Telephone: (81) (3) 3505 02 66
Fax: (81) (3) 3505 09 14
Rome, Italy
Telephone: (390) (6) 5 91 64 50
Fax: (390) (6) 5 91 25 05
Paris, France
Telephone: (33) (1) 69 36 69 36
Fax: (33) (1) 69 36 45 17
Moscow, Russia
Telephone: (7) (095) 236 6177
Fax: (7) (095) 236 9762
Gouda, The Netherlands
Telephone: (31) (18) 2543700
Fax: (31) (18) 2543707
Madrid, Spain
Telephone: (34) (91) 5560919
Fax: (34) (91) 5567280
xxii
that your message was received, followed by an email from one of our Technical
Support Engineers.
Training
The MSC Institute of Technology is the world's largest global supplier of
CAD/CAM/CAE/PDM training products and services for the product design,
analysis and manufacturing market. We offer over 100 courses through a global
network of education centers. The Institute is uniquely positioned to optimize your
investment in design and simulation software tools.
Our industry experienced expert staff is available to customize our course offerings to
meet your unique training requirements. For the most effective training, The Institute
also offers many of our courses at our customer's facilities.
The MSC Institute of Technology is located at:
2 MacArthur Place
Santa Ana, CA 92707
Phone: (800) 7327211
Fax: (714) 7844028
The Institute maintains stateoftheart classroom facilities and individual computer
graphics laboratories at training centers throughout the world. All of our courses
emphasize handson computer laboratory work to facility skills development.
We specialize in customized training based on our evaluation of your design and
simulation processes, which yields courses that are geared to your business.
In addition to traditional instructorled classes, we also offer video and DVD courses,
interactive multimedia training, webbased training, and a specialized instructor's
program.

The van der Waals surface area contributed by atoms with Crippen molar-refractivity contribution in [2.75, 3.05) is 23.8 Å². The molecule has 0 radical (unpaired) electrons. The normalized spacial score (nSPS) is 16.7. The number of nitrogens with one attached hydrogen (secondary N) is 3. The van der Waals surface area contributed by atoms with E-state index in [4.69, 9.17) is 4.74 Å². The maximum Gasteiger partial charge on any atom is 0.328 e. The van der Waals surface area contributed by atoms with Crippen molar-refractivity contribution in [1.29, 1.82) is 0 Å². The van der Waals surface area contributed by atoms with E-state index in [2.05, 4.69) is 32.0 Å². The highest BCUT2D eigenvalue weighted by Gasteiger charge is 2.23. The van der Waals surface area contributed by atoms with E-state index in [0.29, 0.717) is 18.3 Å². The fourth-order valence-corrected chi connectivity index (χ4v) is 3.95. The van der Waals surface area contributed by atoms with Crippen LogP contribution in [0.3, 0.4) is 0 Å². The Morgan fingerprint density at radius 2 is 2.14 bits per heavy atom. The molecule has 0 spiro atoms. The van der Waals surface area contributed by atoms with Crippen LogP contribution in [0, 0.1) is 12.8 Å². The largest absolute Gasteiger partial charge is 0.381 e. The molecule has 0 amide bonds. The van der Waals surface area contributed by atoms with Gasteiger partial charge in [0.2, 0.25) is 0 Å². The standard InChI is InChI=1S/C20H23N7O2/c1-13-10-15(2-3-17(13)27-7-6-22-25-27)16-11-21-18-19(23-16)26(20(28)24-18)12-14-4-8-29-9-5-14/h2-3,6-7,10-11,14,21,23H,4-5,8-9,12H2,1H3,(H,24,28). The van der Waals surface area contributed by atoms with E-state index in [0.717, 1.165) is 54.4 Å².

MSC.Patran Support
MSC.Nastran Support
MSC.Nastran for Windows Support
MSC.visualNastran Desktop 2D Support
MSC.visualNastran Desktop 4D Support
MSC.Abaqus Support
MSC.Dytran Support
MSC.Fatigue Support
MSC.Interactive Physics Support
MSC.Marc Support
MSC.Mvision Support
MSC.SuperForge Support
MSC Institute Course Information
mscpatran.support@mscsoftware.com
mscnastran.support@mscsoftware.com
vn4w.support@mscsoftware.com
vn2d.support@mscsoftware.com
vndesktop.support@mscsoftware.com
mscabaqus.support@mscsoftware.com
mscdytran.support@mscsoftware.com
mscfatigue.support@mscsoftware.com
ip.support@mscsoftware.com
mscmarc.support@mscsoftware.com
mscmvision.support@mscsoftware.com
mscsuperforge.support@mscsoftware.com
msctraining.support@mscsoftware.com
xxiii Preface
Course Information and Registration. For detailed course descriptions, schedule
information, and registration call the Training Specialist at (800) 7327211 or visit
www.mscsoftware.com.
xxiv
Internet Resources
MSC.Software (www.mscsoftware.com)
MSC.Software corporate site with information on the latest events, products and
services for the CAD/CAE/CAM marketplace.
Simulation Center (simulate.engineeringe.com)
Simulate Online. The Simulation Center provides all your simulation, FEA, and other
engineering tools over the Internet.
Engineeringe.com (www.engineeringe.com)
Engineeringe.com is the first virtual marketplace where clients can find engineering
expertise, and engineers can find the goods and services they need to do their job
CATIASOURCE (plm.mscsoftware.com)
Your SOURCE for Total Product Lifecycle Management Solutions.
xxv Preface
Permission to Copy and Distribute MSC Documentation
If you wish to make copies of this documentation for distribution to coworkers,
complete this form and send it to MSC.Software Corporation. MSC will grant written
permission if the following conditions are met:
All copyright notices must be included on all copies.
Copies may be made only for fellow employees.
No copies of this manual, or excerpts thereof, will be given to anyone who is
not an employee of the requesting company.
Please complete and mail to MSC for approval: